Faces of the News: Oct. 28, 2018 | Inquirer News

Faces of the News: Oct. 28, 2018

/ 07:15 AM October 28, 2018

Illustrations by Rene Elevera

Martin Delgra III and Aileen Lizada 

Tensions within the ranks of the Land Transportation Franchising and Regulatory Board (LTFRB) spilled into public view this week as the agency struggled to temper transport fares amid unbridled fuel price hikes.


At the epicenter of the conflict are LTFRB Chair Martin Delgra III and board member Aileen Lizada who have often clashed on major decisions affecting the riding public.


Their latest feud was sparked by an Oct. 17 LTFRB decision to increase the minimum fares of both jeepneys and buses by P2 and P1, respectively.

By approving the hikes, Lizada said, the board effectively ignored a warning from the National Economic and Development Authority that any increase could worsen the already record-high inflation rate.


Delgra, meanwhile, argued that the decision was a delicate compromise between the riding public’s interest and that of the drivers of public utility vehicles.

As if the animosity wasn’t toxic enough, three of Delgra’s staff members filed on Sept. 27 several complaints against Lizada over an incident involving the approval of a fare hike order for Western Visayas.

The order was signed only by Delgra and another board member, and was announced as “approved” even without Lizada’s signature.

Claiming that Delgra’s staff had bypassed her authority by conspiring to rush the order’s approval on July 30, when it was still awaiting her signature, Lizada sued the three for insubordination, grave misconduct and conduct prejudicial to the best interest of service.

The staff members countered with a complaint, also at the Ombudsman, accusing Lizada of malicious mischief, oral defamation, intriguing against honor, abuse of authority and grave misconduct.

It was against this backdrop that the Department of Transportation confirmed that they were scouting for a new spokesperson who could provide a unifying voice for the beleaguered board.

Lourdes Mangaoang

Against the advice of people close to her and of Customs Commissioner Isidro Lapeña for her to “toe the line,” the deputy customs collector assigned at Ninoy Aquino International Airport testified in Congress that the four magnetic lifters found in Cavite province had contained contraband.

Over the last few days, she alleged that Lapeña, her boss, was involved in a cover-up of the smuggling of an estimated P11 billion worth of “shabu” (crystal meth).

Mangaoang referred to a document that indicated the Bureau of Customs (BOC) had known of plans to slip in the illegal drugs at least two months prior to the incident.

With Lapeña on his way out at the bureau, Mangaoang expressed relief that the BOC could turn  a “new chapter.”

Getting her boss out of the BOC was not her objective, she said, while acknowledging that she knew this was going to be the consequence of her speaking out.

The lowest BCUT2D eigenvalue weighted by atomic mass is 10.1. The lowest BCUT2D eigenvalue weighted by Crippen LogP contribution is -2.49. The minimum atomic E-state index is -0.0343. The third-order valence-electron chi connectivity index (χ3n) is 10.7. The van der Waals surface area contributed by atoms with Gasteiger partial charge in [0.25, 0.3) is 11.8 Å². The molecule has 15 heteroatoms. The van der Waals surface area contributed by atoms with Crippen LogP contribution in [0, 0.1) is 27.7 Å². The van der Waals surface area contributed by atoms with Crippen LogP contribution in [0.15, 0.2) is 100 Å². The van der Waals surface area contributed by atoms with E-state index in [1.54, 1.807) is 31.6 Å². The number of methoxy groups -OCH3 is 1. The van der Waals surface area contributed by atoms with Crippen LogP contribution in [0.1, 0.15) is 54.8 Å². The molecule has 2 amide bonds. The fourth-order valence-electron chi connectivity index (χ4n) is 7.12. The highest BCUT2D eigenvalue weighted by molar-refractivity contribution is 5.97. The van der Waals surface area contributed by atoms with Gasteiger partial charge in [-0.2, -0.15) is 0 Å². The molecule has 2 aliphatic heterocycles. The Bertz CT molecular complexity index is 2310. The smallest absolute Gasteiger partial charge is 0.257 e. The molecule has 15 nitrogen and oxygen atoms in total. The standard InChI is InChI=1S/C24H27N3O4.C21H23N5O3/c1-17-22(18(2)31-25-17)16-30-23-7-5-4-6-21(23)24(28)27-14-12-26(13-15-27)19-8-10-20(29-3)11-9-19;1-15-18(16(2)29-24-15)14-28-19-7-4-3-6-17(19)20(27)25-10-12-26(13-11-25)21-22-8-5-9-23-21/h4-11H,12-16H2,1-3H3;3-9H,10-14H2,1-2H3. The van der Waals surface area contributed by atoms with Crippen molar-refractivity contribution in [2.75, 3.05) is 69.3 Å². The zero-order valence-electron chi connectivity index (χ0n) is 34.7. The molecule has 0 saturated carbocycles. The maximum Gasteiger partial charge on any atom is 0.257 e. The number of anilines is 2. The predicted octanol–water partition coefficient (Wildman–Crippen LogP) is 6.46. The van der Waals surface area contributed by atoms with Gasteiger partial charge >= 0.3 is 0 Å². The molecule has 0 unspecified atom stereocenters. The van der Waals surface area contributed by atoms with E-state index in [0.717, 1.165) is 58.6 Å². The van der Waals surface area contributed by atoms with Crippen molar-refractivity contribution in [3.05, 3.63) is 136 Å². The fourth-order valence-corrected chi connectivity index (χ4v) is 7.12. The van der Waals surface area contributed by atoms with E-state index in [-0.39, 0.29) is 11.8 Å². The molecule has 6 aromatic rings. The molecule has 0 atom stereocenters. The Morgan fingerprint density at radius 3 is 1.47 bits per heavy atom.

Ryan Cayabyab

Ryan Cayabyab, the maestro behind many popular and game-changing original Pilipino music (OPM) was finally honored as one of the country’s latest batch of national artists.

The campaign to give Cayabyab the recognition started several years ago, riding on the general sentiment that he should be honored for his contribution to OPM and the local music industry.

Cayabyab is a composer, arranger and musical director whom the National Commission for Culture and the Arts (NCCA) recognized for his “learned, skillful and versatile musical style” that encompasses different genres, from symphonic work to mainstream popular music.

He has also been a mentor to many of the country’s finest musicians.

A longtime household name, his works “reflect a perspective of music that extols the exuberance of life and human happiness, thus capturing the very essence of our Filipino soul,” said the NCCA.

Mohammed bin Salman

When Crown Prince Mohammed bin Salman was named successor to King Salman last year, the 33-year-old royal immediately undertook a number of reforms, including restrictions on the religious police and lifting some stifling rules for women.

But while Saudis welcomed his Vision 2030 economic program as a step toward a bright future, the killing of dissident journalist Jamal Khashoggi inside the Saudi consulate in Turkey changed all that.

People are now questioning the prince’s fitness to rule Saudi Arabia, an issue that could ripple across the globe, since the kingdom is crucial to securing the world’s oil supply.

Governments are already struggling to encourage a Saudi policy more attuned to human values and the rule of law.

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So far, Prince Mohammed’s position appears to be secure, but his reforms now face a serious credibility problem.

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